Panelists Cathy Kristofferson and Martyn Roetter advocated against using hydrogen combustion to heat buildings at a discussion co-hosted by Green Newton and the Newton Free Library on Thursday night.
“Only gas industry studies seem to find hydrogen viable use for heating,” Kristofferson, a representative from the Pipe Line Awareness Network for the Northeast, said. “All scientific studies find hydrogen lacking, and all studies finding hydrogen [as] the future have come from the gas industry itself.”
Gas companies propose blending hydrogen gas with fossil gas to move toward more climate friendly energy production, despite the debatable nature of this method’s effectiveness, according to Kristofferson.
She pointed to hydrogen’s low energy density, as researched by both Robert Howarth, a professor at Cornell University, and the California Public Utilities Commission.
“7 percent hydrogen by energy … is 20 percent by volume, which means that blending in 20 percent with 80 percent of other methane is only 7 percent by energy content, so you need more,” Kristofferson said. “It would result in only a 7 percent emissions decrease.”
Green hydrogen can still be used as a sustainable energy resource, but proper research and development of its implementation are necessary, according to Roetter, who is a member of the Gas Transition Allies.
“I think it will be very wise and sensible to prioritize the uses of green hydrogen and to use it in those applications where it can actually provide genuine value, and hydrogen for heating is not one of them,” he said.
Roetter’s research for the report “Hydrogen versus Electricity for Heating Buildings” also found that using green hydrogen, which is produced by an electrolyzer powered by green renewable energy, creates three times more electricity than using heat pumps does.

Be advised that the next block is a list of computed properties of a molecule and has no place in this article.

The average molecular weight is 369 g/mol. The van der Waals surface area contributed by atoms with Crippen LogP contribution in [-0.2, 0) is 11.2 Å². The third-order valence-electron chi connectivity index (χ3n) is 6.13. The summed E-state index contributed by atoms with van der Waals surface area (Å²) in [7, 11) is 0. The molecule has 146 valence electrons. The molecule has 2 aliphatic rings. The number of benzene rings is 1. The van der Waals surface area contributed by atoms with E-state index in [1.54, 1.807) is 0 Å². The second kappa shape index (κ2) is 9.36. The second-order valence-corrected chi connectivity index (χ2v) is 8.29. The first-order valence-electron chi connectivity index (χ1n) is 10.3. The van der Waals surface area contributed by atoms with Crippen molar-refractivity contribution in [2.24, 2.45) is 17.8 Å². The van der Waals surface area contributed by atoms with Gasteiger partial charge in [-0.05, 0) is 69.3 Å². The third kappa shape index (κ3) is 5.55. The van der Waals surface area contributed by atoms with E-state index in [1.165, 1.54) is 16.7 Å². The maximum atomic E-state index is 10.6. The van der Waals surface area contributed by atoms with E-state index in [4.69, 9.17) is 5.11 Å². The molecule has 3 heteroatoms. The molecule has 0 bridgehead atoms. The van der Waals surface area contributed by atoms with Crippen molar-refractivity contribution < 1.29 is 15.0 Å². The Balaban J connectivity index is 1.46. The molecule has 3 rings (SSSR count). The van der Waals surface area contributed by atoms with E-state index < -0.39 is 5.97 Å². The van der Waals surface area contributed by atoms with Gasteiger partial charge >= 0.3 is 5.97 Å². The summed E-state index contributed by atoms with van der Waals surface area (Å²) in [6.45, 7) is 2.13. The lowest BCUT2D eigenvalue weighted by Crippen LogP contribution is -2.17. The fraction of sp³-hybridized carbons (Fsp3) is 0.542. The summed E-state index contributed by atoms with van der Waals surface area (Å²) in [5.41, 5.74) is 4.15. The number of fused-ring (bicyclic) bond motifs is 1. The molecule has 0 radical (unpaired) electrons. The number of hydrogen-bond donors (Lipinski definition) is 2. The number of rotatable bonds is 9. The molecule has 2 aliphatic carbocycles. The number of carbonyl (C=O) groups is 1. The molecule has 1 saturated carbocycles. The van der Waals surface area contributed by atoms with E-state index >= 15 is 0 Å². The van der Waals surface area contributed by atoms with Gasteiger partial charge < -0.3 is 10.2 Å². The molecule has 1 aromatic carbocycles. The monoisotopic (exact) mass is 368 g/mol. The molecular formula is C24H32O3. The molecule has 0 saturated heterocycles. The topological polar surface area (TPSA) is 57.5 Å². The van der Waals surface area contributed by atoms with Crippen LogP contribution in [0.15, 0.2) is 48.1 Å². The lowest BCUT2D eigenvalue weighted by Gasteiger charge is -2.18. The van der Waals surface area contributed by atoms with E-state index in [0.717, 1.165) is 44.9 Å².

“This is not a surprising result first of all, because producing green hydrogen is electricity intensitive,” he said. “And secondly, because heat pumps have the ingenious capability of delivering more thermal energy than the input in electrical energy that they require.”
Roetter said the energy plans proposed by utility companies, especially National Grid, are not consistent in decarbonization across sectors.
“You may get 7 percent reduction in buildings using green hydrogen, but you’ll get smaller reductions in other major sectors of the economy,” he said. “I don’t know what the net effect will be, but it could be even net negative over time.”
In order to more effectively work toward climate goals, Roetter emphasized the importance of cooperative efforts across the board.
“Can we please align and coordinate energy planning by gas and electric utilities, amongst each other and with the state,” said Roetter. “We looked at what National Grid is going to do over the next five years [in the gas side of the company], and it’s actually to increase the amount of methane that they are distributing.”
Kristofferson also pointed out the dangers of hydrogen combustion for energy, including hydrogen fires and respiratory diseases from nitrogen oxides. Roetter expressed similar concerns, citing his own research.
“Hydrogen is indeed a clean fuel if it’s used in a fuel cell to produce electricity, where the only byproduct is water,” he said. “But if you burn it in the air, it produces, as Kathy said, toxic nitrogen oxides.”
Newton resident Ellie Goldberg closed out the program by introducing Campaign for A Future WithOut Gas, an organization formed by Green Newton that aims to spread awareness of harmful effects from fossil fuels, and imploring the attendees to join the cause.
“We can begin to thoughtfully plan how to get rid of the worst [gas] leaks, and adapt neighborhood electrification zones, and transition with heat pumps and other opportunities,” she said. “We’re all partners in making a better Newton.”